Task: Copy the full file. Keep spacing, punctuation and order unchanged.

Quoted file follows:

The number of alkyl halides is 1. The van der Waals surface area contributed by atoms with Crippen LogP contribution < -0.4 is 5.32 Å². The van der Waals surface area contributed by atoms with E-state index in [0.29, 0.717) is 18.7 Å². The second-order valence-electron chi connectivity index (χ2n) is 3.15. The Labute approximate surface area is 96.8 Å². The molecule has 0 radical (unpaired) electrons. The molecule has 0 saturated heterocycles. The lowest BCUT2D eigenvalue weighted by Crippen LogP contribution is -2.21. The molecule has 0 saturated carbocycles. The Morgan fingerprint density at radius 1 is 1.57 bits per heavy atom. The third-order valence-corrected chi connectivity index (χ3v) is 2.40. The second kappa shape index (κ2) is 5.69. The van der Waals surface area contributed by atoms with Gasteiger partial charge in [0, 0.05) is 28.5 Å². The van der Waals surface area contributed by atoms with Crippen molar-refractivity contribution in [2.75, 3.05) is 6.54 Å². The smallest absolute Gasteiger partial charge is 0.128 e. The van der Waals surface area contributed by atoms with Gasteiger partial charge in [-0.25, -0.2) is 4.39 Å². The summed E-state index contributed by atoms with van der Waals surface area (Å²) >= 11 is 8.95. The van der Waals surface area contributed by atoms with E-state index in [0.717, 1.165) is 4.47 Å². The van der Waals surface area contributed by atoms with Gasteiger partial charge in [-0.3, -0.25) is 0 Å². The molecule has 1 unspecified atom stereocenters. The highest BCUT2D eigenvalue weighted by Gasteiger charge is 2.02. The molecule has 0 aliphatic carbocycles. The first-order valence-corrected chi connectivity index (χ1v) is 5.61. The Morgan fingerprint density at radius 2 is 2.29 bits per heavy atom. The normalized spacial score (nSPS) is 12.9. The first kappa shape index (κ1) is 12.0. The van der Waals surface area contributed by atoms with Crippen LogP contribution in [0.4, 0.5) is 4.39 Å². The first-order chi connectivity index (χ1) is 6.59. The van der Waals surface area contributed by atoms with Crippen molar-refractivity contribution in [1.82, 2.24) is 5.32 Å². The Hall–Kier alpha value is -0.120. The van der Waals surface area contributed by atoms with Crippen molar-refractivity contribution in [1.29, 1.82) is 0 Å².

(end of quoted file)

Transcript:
The number of alkyl halides is 1. The van der Waals surface area contributed by atoms with Crippen LogP contribution < -0.4 is 5.32 Å². The van der Waals surface area contributed by atoms with E-state index in [0.29, 0.717) is 18.7 Å². The second-order valence-electron chi connectivity index (χ2n) is 3.15. The Labute approximate surface area is 96.8 Å². The molecule has 0 radical (unpaired) electrons. The molecule has 0 saturated heterocycles. The lowest BCUT2D eigenvalue weighted by Crippen LogP contribution is -2.21. The molecule has 0 saturated carbocycles. The Morgan fingerprint density at radius 1 is 1.57 bits per heavy atom. The third-order valence-corrected chi connectivity index (χ3v) is 2.40. The second kappa shape index (κ2) is 5.69. The van der Waals surface area contributed by atoms with Gasteiger partial charge in [0, 0.05) is 28.5 Å². The van der Waals surface area contributed by atoms with Crippen molar-refractivity contribution in [2.75, 3.05) is 6.54 Å². The smallest absolute Gasteiger partial charge is 0.128 e. The van der Waals surface area contributed by atoms with Gasteiger partial charge in [-0.25, -0.2) is 4.39 Å². The summed E-state index contributed by atoms with van der Waals surface area (Å²) >= 11 is 8.95. The van der Waals surface area contributed by atoms with E-state index in [0.717, 1.165) is 4.47 Å². The van der Waals surface area contributed by atoms with Gasteiger partial charge in [-0.3, -0.25) is 0 Å². The molecule has 1 unspecified atom stereocenters. The highest BCUT2D eigenvalue weighted by Gasteiger charge is 2.02. The molecule has 0 aliphatic carbocycles. The first-order valence-corrected chi connectivity index (χ1v) is 5.61. The Morgan fingerprint density at radius 2 is 2.29 bits per heavy atom. The normalized spacial score (nSPS) is 12.9. The first kappa shape index (κ1) is 12.0. The van der Waals surface area contributed by atoms with Crippen LogP contribution in [0.4, 0.5) is 4.39 Å². The first-order chi connectivity index (χ1) is 6.59. The van der Waals surface area contributed by atoms with Crippen molar-refractivity contribution in [1.82, 2.24) is 5.32 Å². The Hall–Kier alpha value is -0.120. The van der Waals surface area contributed by atoms with Crippen molar-refractivity contribution in [1.29, 1.82) is 0 Å².